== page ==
Cambridge-Designed Curriculum To Teach Indian Students About Water Scarcity, Climate Activism

'Pani Pahar - the Water Curriculum', co-developed by researchers at the University of Cambridge, is now available for students and teachers across India.

Cambridge-Designed Curriculum To Teach Indian Students About Water Scarcity, Climate Activism

The Water Curriculum has been co-developed by researchers at the Cambridge University

New Delhi:

'Pani Pahar - the Water Curriculum', co-developed by researchers at the University of Cambridge, is now available for students and teachers across India.

The curriculum originated from 'Pani, Pahar- Waters of the Himalayas' a collaborative research project between the University of Cambridge, The Centre for Ecology Development and Research in India (CEDAR) and Southasia Institute for Advanced Studies in Nepal (SIAS).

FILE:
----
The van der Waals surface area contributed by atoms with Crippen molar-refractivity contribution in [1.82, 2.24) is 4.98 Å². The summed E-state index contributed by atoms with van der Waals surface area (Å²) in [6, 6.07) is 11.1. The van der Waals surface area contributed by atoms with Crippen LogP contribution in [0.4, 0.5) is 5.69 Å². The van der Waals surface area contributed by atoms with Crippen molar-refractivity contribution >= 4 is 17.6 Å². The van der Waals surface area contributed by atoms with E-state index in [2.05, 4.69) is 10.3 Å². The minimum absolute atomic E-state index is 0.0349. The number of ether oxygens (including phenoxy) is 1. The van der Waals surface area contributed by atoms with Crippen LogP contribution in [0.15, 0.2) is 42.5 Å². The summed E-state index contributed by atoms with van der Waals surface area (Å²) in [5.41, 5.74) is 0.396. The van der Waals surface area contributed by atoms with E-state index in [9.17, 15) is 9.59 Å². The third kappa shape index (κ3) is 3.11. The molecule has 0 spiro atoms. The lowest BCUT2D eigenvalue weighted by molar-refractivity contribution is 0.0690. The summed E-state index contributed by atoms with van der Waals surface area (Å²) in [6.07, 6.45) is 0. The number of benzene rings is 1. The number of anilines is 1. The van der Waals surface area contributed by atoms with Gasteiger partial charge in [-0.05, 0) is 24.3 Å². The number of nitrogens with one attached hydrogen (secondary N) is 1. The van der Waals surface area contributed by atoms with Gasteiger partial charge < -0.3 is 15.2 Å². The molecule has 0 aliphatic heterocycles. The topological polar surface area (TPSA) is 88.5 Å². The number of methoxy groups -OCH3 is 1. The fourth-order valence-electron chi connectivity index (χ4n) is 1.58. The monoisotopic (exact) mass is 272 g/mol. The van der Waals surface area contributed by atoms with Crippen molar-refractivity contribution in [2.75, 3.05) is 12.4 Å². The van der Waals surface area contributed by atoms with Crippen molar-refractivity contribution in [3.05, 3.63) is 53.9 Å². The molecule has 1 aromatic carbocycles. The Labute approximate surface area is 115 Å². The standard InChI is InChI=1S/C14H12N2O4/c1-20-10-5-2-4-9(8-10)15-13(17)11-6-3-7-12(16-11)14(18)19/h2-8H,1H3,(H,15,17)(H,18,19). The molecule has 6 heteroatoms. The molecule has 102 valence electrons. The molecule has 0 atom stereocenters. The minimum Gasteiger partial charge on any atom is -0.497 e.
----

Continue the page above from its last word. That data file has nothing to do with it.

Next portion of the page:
The research project explored the changing landscapes and escalating water crises in the Indian Himalayas.

The curriculum will help students understand water resources, sustainability, and how these are affected by climate change. The lessons have been planned in a way to help students reflect on and research the human causes of water scarcity and effects of environmental change of humans and our shared resources.

The curriculum will also help students to understand activism, recognize some of the challenges associated with activism, and associate activism with the needs specific to their school.

"These school materials are designed to allow young people, who are highly mobilised through the school strikes for climate, to develop a critical engagement with these issues, with learning resources and educational materials that are targeted at different stages of the secondary school curriculum," said Professor Bhaskar Vira, who was part of the academic research team.

The curriculum has been developed for students aged between 9 and 15. The curriculum has three sets, one for each level, each involving a 10-hours contact time with the students. The curriculum is targeted at students of junior, middle and senior level. It was launched in India this week, but Professor Vira contends that it can easily be adopted for any other country.

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